Man Hailed As A Hero After Epic Swim Saves Stranded Family
"It wasn't an option. It just had to be done."
That's the simple explanation offered by John Franklin Riggs, discussing his extraordinary effort to get help for his family after their boat capsized in the Chesapeake Bay on Tuesday night. Riggs swam for five hours in darkness before finding help near Deal Island, Md.
Their fishing boat had been overwhelmed by a storm that hit the Bay that night. On the boat were Riggs' father, 70, and sister, along with two children, ages 3 and 9. As Riggs swam, they clung to the boat, which drifted 5 miles in strong tides.
"The boat finally sank just before sundown and we were hanging there on the sides," Riggs, 46, tells Reuters. "I waited a while and no other boats were out there. Finally, I decided to swim, and that's what I did. I just swam and swam."
After Riggs left to get help, the others sang songs to pass the time, Reuters says.
They were reportedly wearing life jackets, but that didn't protect them from sea nettles as they floated, Riggs' sister, Contessa, tells news site Delmarva Now.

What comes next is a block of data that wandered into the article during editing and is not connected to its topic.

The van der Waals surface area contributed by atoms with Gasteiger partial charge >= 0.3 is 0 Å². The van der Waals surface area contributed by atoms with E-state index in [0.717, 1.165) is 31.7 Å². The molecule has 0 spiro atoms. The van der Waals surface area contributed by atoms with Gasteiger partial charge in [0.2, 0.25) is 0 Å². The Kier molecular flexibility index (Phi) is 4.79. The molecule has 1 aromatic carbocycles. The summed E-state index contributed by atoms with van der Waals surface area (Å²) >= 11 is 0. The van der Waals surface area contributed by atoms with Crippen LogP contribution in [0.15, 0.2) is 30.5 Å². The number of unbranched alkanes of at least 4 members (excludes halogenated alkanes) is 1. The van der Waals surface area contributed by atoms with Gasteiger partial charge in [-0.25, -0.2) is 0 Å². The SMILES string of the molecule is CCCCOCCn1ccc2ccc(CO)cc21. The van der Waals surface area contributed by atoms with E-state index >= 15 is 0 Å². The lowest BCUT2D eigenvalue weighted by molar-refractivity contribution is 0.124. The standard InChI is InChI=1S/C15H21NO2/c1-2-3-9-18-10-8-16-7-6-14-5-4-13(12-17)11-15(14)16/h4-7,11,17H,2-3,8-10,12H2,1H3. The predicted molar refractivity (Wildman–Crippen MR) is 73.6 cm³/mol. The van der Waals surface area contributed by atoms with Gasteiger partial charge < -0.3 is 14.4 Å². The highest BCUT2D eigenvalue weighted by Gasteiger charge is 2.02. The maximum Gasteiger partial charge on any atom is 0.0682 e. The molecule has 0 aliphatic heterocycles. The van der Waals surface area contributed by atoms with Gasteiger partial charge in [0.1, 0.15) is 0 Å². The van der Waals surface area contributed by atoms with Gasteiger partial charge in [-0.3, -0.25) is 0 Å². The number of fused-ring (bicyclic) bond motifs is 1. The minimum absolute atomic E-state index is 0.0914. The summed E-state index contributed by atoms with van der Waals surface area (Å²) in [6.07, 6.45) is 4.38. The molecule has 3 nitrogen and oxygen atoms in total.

Riggs says he used lights on shore to guide himself; he also used crab pot buoys in the bay to get a breather. Finally, at around 1 a.m., he arrived at the shore and went to the first house he saw. There, residents Carol Wood and Angela Byrd called the fire department for help.
Riggs' family spent another two hours or so in the water, as a rescue helicopter searched for them.
"It is a long swim for anybody, in that kind of tide and that kind of wind," Deal Island Fire Chief Donald Ford tells local TV station WBOC. "I don't know if too many people survive Tangier Sound in a flood tide like that."
Speaking with Reuters, Contessa Riggs says she was sure her brother would reach shore.
"When I finally saw him on the boat, I just said, 'I told you you're my hero,' " she tells the news agency.
Copyright 2020 NPR. To see more, visit https://www.npr.org.